Released in Brazil in the fall of 1996, Maria Bethânia’s Âmbar received world-wide distribution through MetroBlue. This CD marked Bethânia’s 50th birthday and followed her two previous best-selling CDs and video production of a Canecão show in Rio. Âmbar brings Maria Bethânia Vianna Telles Veloso (Bethânia’s real name) doing what she does best: passionate renditions of both classic and contemporary Brazilian Popular Music (Música Popular Brasileira, MPB). Since her first hit, “Carcará” (1965), Bethânia has evolved tremendously both as a singer and stage performer. In her 1973 release, Drama, Luz Da Noite, Bethânia sang Brazilian classics and introduced Portuguese and Brazilian poetry and prose to many of her fans: Antônio Bivar, Isabel Câmara, Luiz Carlos Lacerda, Clarice Lispector and the incomparable Portuguese poet Fernando Pessoa. In her 1974 follow-up show and record, A Cena Muda, Bethânia continued a similar path singing Gonzaguinha, Caetano Veloso, Chico Buarque, Paulinho da Viola and Suely Costa (on poems by Fernando Pessoa and Cecília Meireles). Drama and music were constantly being mixed in Bethânia’s releases. Bethânia was as innovative then as she is now. The power of her stage presence and voice delivered her songs like no other Brazilian performer has ever done.
In this latest release, Bethânia is exploring the new music of Brazil with Adriana Calcanhotto, Chico César and Carlinhos Brown at the same time that she sings classics by Sílvio Caldas, Orestes Barbosa, Ary Barroso and Vicente Paiva. Of course, familiar names, such as her brother Caetano Veloso, Suely Costa and the poetry of Manuel Bandeira complete this full circle.
The title track opens with Jaime Alem’s guitar in a “bluesy” feeling accentuated by Steve Tavaglione’s trumpet solos:
Tá tudo aceso em mim
Tá tudo assim tão claro
Tá tudo brilhando em mim
All’s lit up in me
All’s so clear this way
All’s shining in me
And shining is the way Bethânia takes us from song to song. Bethânia’s enunciation in “Chão de Estrelas” is precise and poetic. It is a well-deserved tribute to Sílvio Caldas and Orestes Barbosa with Alem’s guitar and Jotinha’s soft piano bringing out the simplicity in this classic Brazilian tune.
Chico César’s first composition featured in this release, “Onde Estará o Meu Amor” is a soft country tune evoking the style of Renato Teixeira’s songs. Tony Morgan’s harmonica gives Jaime Alem’s arrangement its natural countryside feel. One cannot help but feel the loneliness in the night as the singer aches singing “onde estará o meu amor, onde estou eu, onde está você” (where will my love be, where am I, where are you). It is, however, in the other Chico César song, “Invocação,” that Bethânia shows her extraordinary voice and interpretation. This haunting melody and words begin with the string section setting the mood for the invocation. There is darkness in the music and there is mysticism in the words Bethânia sings almost like a prayer. Virgínia Rodrigues provides the ghost-like voice, like a prisoner and slave crying. This chant contrasts dramatically with the drum and bass accompaniment:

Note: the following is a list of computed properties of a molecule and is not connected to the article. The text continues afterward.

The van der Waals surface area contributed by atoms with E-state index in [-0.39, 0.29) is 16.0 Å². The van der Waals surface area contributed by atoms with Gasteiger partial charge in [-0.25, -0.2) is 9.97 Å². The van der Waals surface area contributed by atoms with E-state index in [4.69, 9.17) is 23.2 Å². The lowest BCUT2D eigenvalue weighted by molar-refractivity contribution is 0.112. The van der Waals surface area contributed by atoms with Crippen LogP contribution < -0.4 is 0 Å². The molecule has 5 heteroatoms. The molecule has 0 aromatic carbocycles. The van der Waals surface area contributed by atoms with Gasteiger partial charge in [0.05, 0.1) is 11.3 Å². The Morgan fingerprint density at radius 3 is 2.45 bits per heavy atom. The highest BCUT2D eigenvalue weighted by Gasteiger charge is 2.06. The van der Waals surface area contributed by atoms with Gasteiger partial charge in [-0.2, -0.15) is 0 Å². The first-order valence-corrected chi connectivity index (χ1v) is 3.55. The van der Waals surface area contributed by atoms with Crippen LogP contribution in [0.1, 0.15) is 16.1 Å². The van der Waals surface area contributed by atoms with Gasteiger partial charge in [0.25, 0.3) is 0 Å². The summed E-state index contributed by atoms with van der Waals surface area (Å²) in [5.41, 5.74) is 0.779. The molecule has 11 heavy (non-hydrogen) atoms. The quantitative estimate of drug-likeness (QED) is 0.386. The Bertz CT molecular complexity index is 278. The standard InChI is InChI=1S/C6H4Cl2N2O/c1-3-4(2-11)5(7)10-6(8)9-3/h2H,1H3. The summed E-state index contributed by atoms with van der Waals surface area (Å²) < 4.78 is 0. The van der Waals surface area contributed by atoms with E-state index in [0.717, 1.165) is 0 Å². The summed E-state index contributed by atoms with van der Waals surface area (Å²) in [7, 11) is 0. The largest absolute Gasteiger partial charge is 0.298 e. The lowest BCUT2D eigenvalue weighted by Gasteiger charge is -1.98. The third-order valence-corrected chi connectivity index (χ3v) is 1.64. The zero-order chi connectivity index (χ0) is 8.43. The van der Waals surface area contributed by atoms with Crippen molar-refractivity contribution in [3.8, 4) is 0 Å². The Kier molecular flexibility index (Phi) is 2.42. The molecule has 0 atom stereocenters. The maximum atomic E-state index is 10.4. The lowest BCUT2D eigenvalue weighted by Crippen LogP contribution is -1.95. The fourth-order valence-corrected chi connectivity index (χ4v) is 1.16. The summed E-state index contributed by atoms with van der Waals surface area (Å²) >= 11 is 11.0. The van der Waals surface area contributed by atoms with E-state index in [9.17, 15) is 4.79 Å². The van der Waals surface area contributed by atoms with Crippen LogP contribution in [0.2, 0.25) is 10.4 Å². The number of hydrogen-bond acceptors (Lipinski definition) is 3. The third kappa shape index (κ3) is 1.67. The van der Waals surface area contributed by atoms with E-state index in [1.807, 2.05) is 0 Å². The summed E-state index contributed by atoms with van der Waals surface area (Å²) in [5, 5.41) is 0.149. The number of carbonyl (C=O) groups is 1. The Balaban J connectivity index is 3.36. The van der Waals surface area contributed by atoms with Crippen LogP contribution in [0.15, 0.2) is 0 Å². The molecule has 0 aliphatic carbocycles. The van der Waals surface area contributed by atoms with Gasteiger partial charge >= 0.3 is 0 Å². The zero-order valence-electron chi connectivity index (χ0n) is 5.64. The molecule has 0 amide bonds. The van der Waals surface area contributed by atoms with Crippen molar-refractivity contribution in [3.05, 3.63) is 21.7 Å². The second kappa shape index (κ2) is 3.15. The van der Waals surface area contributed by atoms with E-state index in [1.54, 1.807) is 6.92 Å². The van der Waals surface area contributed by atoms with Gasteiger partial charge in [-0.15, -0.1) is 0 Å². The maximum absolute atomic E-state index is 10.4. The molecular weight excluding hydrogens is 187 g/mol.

Deus dos sem deuses
Deus do céu sem Deus
Deus dos ateus
Rogo a ti cem vezes
Responde quem és?
Serás deus ou deusa?
Que sexo terás?
Mostra teu dedo, tua língua, tua face
Deus dos sem deuses
God of the godless
God of the godless sky
God of the atheists
I pray to you a hundred times
Answer who are you?
Will you be a god or goddess?
What sex will you be?
Show your finger, your tongue, your face
God of the godless
When Chico Buarque joins Maria Bethânia singing Ary Barroso and Luiz Peixoto’s “Quando Eu Penso na Bahia,” the tone is very relaxed and fun. Having performed together in a Canecão show in the 70’s, Bethânia and Chico feel very at ease in each other’s presence. Bethânia’s homage to the Brazilian greats does not stop here. Vicente Paiva and Jayme Redondo’s great exultation prayer “Ave Maria” is probably not as well-known as “Aquarela do Brasil” and “Rio de Janeiro (Isto É o Meu Brasil).” Nevertheless, “Ave Maria” is a peaceful and beautiful song praising Brasil: our land, rivers, field, serene nights, cascades, butterflies and the skies. Like those other familiar songs, “Ave Maria” paints the colorful Brazilian landscape in a very sensitive performance by Bethânia.
Caetano Veloso’s “Eterno em Mim” feels to me like a song especially written for Bethânia. I cannot help but see Bethânia in every line of this song. From the opening words, “não há nada no mundo que possa fazer eu deixar de cantar” (there is nothing in the world that will keep me from singing), until Bethânia’s last breath, she puts a lot of emotion in those words. Her voice carries the weight of someone who truly believes and lives Caetano’s lyrics.
The CD comes with a beautiful booklet with photo close-ups of Bethânia and her jewelry. Lyrics are enclosed. The CD itself has an intricate amber design on its face. Maria Bethânia is artistry at its best! With both simple and elaborate arrangements — not overdone — and perfect delivery, Bethânia’s songs take the listener on a musical journey through the new and the classic in Brazilian song.
EMI Brasil 854174 2 (1996)
- Âmbar (Adriana Calcanhotto)
- Chão de Estrelas (Sílvio Caldas – Orestes Barbosa)
- Iluminada (Jorge Portugal – Roberto Mendes) w/ Zap Mama, Sabine Kabongo & Angelique Wilkie
- Onde Estará o Meu Amor (Chico César)
- Lua Vermelha (Arnaldo Antunes – Carlinhos Brown)
- O Circo (Orlando Morais – Antônio Cícero)
- Invocação (Chico César) w/ Virgínia Rodrigues
- Uns Versos (Adriana Calcanhotto)
- Allez y (Carlinhos Brown)
- Todos os Lugares (Tite de Lemos – Sueli Costa)
- Quando Eu Penso na Bahia (Ary Barroso – Luiz Peixoto) w/ Chico Buarque
- Ave Maria (Jayme Redondo – Vicente Paiva)
- Eterno em Mim (Caetano Veloso)
- Brisa (Paquito)
A modified version of this review first appeared in Luna Kafé in March 1997.